Junior Bonner

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Junior Bonner
Juniorbonnerposter.jpg
A promotional film poster for Junior Bonner.
Directed by Sam Peckinpah
Produced by Joe Wizan
Written by Jeb Rosebrook
Starring Steve McQueen
Robert Preston
Ida Lupino
Ben Johnson
Music by Jerry Fielding
Cinematography Lucien Ballard
Edited by Frank Santillo
Robert L. Wolfe
Distributed by Cinerama Releasing Corporation
Release date(s)
  • August 2, 1972 (1972-08-02) (U.S.)
Running time 100 min.
Country USA
Language English
Budget $3.2 million[1]
Box office $2.8 million[1]

Junior Bonner is a film released in 1972 directed by Sam Peckinpah and starring Steve McQueen, Joe Don Baker, Robert Preston and Ida Lupino. The film focuses on a veteran rodeo rider as he returns to his hometown of Prescott, Arizona to participate in an annual rodeo competition and reunite with his brother and estranged parents. Many critics consider it to be the warmest and most gentle of Sam Peckinpah's films.[2]

Plot[edit]

Junior "JR" Bonner is a rodeo rider who is slightly "over the hill". Junior is first seen taping up his injuries after an unsuccessful ride on an ornery bull named Sunshine.

He returns home to Prescott, Arizona for the Independence Day parade and rodeo. When he arrives, the Bonner family home is being bulldozed by his younger brother Curly, an entrepreneur and real-estate developer, in order to build ranch homes.

Junior's womanizing, good-for-nothing father Ace and down-to-earth, long-suffering mother Elvira are estranged. (Note: both Preston and Lupino were born in 1918, making them just twelve years older than McQueen.) Ace dreams of emigrating to Australia to rear sheep and mine gold, but he fails to obtain financing from Junior, who is broke, and refuses to ask Curly for it.

After flooring his arrogant brother with a punch, Junior bribes rodeo owner Buck Roan to let him ride Sunshine again, promising him half the prize money. Buck thinks he must be crazy but Junior actually manages to pull it off this time, going the full eight seconds on the bull.

Junior walks into a travel agent's office and buys his father a one-way, first-class ticket to Australia. The film's final shot shows JR leaving his hometown, his successful ride on Sunshine continuing to put off the inevitable end of his career.

Cast[edit]

Themes[edit]

The story explores one of Sam Peckinpah's favorite themes - the end of a traditional form of honor and the arrival of modern capitalism on the western frontier. In a memorable scene, Ace and Junior escape from the rodeo parade on Junior's horse, ending up at a deserted railway station where they drink and despair at the state of the world and their indigency. The film has enjoyed a resurgence of popularity in the mid-2000s because of retrospectives and revival screenings of Sam Peckinpah's work and the screenplay's predictions regarding capitalist development.[3]

Production[edit]

In May 1971, weeks after completing Straw Dogs in England, Sam Peckinpah returned to the United States to begin immediate work on Junior Bonner. The lyrical screenplay by Jeb Rosebrook, depicting the changing times of society and binding family ties, appealed to Peckinpah's tastes. He accepted the project, concerned with being typed as a director of violent action (at the time, The Wild Bunch was his most renowned film and Straw Dogs was in preparation to be released to theaters). Junior Bonner would be his final attempt to make a low-key, dramatic work in the vein of Noon Wine (1966) and The Ballad of Cable Hogue (1970).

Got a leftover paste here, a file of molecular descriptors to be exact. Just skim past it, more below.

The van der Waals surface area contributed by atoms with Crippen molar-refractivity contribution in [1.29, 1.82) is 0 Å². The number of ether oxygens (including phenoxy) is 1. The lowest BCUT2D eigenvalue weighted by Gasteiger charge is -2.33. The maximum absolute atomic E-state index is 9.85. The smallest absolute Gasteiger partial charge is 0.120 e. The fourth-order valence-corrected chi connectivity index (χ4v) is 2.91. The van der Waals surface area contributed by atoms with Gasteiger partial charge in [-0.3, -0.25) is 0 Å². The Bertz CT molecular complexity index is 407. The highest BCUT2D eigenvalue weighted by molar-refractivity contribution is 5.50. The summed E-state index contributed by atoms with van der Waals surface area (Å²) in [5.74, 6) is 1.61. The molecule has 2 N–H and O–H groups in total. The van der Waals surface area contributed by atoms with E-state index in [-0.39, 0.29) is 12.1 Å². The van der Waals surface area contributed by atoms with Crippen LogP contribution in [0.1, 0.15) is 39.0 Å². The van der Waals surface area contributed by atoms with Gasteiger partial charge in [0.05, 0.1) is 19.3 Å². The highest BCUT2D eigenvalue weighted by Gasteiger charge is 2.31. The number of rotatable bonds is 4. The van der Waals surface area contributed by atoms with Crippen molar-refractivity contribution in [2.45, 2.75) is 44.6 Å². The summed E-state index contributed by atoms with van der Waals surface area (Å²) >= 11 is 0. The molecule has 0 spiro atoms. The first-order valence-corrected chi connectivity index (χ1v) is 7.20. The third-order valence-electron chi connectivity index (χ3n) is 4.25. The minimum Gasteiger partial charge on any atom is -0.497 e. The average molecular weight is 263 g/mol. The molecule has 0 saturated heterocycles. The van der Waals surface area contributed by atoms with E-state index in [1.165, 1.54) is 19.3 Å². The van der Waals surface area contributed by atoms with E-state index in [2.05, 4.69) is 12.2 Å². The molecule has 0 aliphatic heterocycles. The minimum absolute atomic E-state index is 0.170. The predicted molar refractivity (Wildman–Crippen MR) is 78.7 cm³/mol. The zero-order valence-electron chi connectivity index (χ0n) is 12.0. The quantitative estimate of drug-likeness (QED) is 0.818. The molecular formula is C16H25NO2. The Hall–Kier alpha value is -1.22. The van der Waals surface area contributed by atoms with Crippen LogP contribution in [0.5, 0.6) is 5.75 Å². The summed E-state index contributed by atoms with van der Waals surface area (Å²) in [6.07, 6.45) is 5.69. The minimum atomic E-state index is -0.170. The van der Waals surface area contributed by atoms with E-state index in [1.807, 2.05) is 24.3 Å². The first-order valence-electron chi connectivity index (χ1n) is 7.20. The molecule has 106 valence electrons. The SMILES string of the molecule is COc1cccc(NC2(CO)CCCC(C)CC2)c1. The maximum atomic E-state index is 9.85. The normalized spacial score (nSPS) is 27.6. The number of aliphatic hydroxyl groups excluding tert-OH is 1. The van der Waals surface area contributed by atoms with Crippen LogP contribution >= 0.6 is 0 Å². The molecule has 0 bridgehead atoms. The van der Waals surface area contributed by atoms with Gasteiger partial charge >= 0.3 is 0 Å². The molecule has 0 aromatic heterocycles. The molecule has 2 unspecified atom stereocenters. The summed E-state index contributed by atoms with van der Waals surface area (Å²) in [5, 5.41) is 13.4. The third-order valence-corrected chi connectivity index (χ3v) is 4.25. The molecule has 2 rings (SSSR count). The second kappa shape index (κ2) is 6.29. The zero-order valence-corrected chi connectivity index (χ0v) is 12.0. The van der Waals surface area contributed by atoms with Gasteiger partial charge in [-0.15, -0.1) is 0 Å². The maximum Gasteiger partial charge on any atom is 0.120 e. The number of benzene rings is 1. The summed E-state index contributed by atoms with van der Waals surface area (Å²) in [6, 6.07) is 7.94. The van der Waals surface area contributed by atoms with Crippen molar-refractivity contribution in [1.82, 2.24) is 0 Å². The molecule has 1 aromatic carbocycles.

Filmed on location in Prescott, Arizona, Peckinpah utilized many colorful locales and residents as extras in the movie.[4]

Reception[edit]

Due to a glut of rodeo-themed films released at that time, including The Honkers (1972), J.W. Coop (1972) and When the Legends Die (1972), Junior Bonner fell through the cracks and performed poorly at the box office.[5][6][7][8] It earned rentals of $1.9 million in North America and $900,000 in other countries, recording an overall loss of $2,820,000.[1]

The film was unwisely promoted as a typical Steve McQueen action vehicle and critical reviews were mixed.[9] Peckinpah would remark, "I made a film where nobody got shot and nobody went to see it." Stinging from the failure of Junior Bonner but eager to work with Peckinpah again, McQueen presented him Walter Hill's screenplay to The Getaway, which they would film months after completing Junior Bonner. The second collaboration proved to be a financially successful one, as the action film would become one of the biggest box office successes of their careers.[10][11][12]

References[edit]

  1. ^ a b c "ABC's 5 Years of Film Production Profits & Losses", Variety, 31 May 1973 p 3
  2. ^ "Internet Movie Database, Junior Bonner". imdb.com. Retrieved 2007-10-11. 
  3. ^ Weddle, David (1994). If They Move...Kill 'Em!. Grove Press. pp. 9–10. ISBN 0-8021-3776-8. 
  4. ^ "Internet Movie Database, Filming locations for Junior Bonner". imdb.com. Retrieved 2007-10-11. 
  5. ^ "Internet Movie Database, Box office/business for Junior Bonner". imdb.com. Retrieved 2007-10-11. 
  6. ^ "Internet Movie Database, The Honkers". imdb.com. Retrieved 2007-10-11. 
  7. ^ "Internet Movie Database, J.W. Coop". imdb.com. Retrieved 2007-10-11. 
  8. ^ "Internet Movie Database, When the Legends Die". imdb.com. Retrieved 2007-10-11. 
  9. ^ "Roger Ebert, Film Review for Junior Bonner". suntimes.com. September 20, 1972. Retrieved 2007-10-11. 
  10. ^ Weddle, David (1994). If They Move...Kill 'Em!. Grove Press. pp. 428–434. ISBN 0-8021-3776-8. 
  11. ^ Simmons, Garner (1982). Peckinpah, A Portrait in Montage. University of Texas Press. pp. 139–153. ISBN 0-292-76493-6. 
  12. ^ Weddle, David (1994). If They Move...Kill 'Em!. Grove Press. p. 434. ISBN 0-8021-3776-8. 

External links[edit]